Any science experiment can be fun and educational, but what if you could also be participating in a real study to help our world? I believe science comes alive when you don’t know the outcome, when you are part of a community, and when your effort really makes a difference. For those who live in North America, your family can be part of the Bumble Bee Watch.
We need bees to pollinate our world, but their populations are in decline. At the moment, scientists don’t have enough data and need your help! All you need is a camera and the internet. From the Bumble Bee Watch website:
This citizen science project allows for individuals to:
Upload photos of bumble bees to start a virtual bumble bee collection;
Identify the bumble bees in your photos and have your identifications verified by experts;
Help researchers determine the status and conservation needs of bumble bees;
Help locate rare or endangered populations of bumble bees;
Learn about bumble bees, their ecology, and ongoing conservation efforts; and
Connect with other citizen scientists.
This is a great summer project the whole family can participate in, and is good for all ages. Sign up and make science come alive!
It’s a dark and blurry but if you look closely you can see that this is a picture of my younger son holding a flashlight while my older son tags a horseshoe crab. The boys were participants two years ago in Sacred Heart University’s Project Limulus, an annual horseshoe-crab census that has used volunteer-generated numbers to try and solve an emerging environmental mystery: “Where are all the horseshoe crabs going?”
It turns out that horseshoe crabs are pretty amazing creatures. At over 350 million years on the planet, they are one of our oldest-surviving species. Their shells have been used to make sutures and their blue, copper-based blood is used by pharmaceutical companies to test the safety and purity of drugs, vaccines and medical devices–no other medium works as reliably.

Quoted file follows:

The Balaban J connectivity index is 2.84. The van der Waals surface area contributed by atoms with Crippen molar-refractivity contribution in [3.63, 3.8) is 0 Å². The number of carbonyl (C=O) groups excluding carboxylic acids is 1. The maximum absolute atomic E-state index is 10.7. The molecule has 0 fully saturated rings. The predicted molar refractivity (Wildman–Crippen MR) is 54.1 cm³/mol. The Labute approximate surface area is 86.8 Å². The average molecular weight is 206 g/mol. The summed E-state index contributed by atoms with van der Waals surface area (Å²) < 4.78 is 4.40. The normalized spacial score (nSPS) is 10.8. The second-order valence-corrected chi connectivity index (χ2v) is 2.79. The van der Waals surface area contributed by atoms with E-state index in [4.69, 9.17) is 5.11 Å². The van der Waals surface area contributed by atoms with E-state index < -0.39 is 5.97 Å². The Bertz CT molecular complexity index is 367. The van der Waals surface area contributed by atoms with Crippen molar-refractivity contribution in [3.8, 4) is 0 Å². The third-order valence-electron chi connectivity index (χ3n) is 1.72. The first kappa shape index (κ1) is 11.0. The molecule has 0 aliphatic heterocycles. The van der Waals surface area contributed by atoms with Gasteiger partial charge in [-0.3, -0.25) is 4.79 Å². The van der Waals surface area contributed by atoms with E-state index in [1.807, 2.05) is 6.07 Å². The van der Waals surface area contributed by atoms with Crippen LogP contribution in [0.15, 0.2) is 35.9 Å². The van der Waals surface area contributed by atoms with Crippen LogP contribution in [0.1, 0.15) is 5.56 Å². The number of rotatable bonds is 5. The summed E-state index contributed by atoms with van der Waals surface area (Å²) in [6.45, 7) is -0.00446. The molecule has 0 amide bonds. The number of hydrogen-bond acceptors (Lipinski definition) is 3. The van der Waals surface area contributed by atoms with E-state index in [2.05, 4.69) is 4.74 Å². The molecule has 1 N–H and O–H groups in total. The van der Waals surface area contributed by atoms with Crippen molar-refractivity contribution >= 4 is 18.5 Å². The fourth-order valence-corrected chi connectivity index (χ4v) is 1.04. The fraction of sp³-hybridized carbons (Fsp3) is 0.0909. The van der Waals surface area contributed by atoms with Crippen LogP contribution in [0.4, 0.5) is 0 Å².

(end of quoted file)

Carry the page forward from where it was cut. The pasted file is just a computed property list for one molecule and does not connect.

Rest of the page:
It also turns out that, in recent decades, horseshoe crabs have been disappearing from our estuaries in alarming numbers and scientists want to figure out why. The first step in solving this puzzle was to establish hard data on horseshoe crab populations. Researchers turned to “citizen scientists” to help them establish these baseline numbers–without a dedicated volunteer corps, it would have been prohibitively expensive to complete the initial phase of this study.
Now, in our region, horseshoe crabs are easiest to observe (and tag) at night during the full or new moons of May, June and July. This lead to a series of late-night beach runs for our family, all in the name of science. The end result was that the boys had a blast at the time and today we all still feel very protective of our friend limulus polyphemus.
I was reminded today of Project Limulus when I opened up this fantastic link: The Top Citizen Science Projects of 2010. I love how these “citizen science” projects empower kids and show them that science isn’t something that only happens in a classroom or lab. Additionally, as a big fan of project based learning, I admire how these projects get families outside and build on activities kids already do for fun–like counting fireflies, squirells or bees.
Many of the projects listed here are on-going, so if you missed out last year, don’t worry! Now might actually be a good time to do some research of your own (before the weather warms up again) to see if any of these projects appeal to your resident citizen-scientists…
And, hey: if your family has participated in other “citizen science” projects in the past, feel free to share your experiences in the “comments” section or upload photos to our GeekMom Flickr group!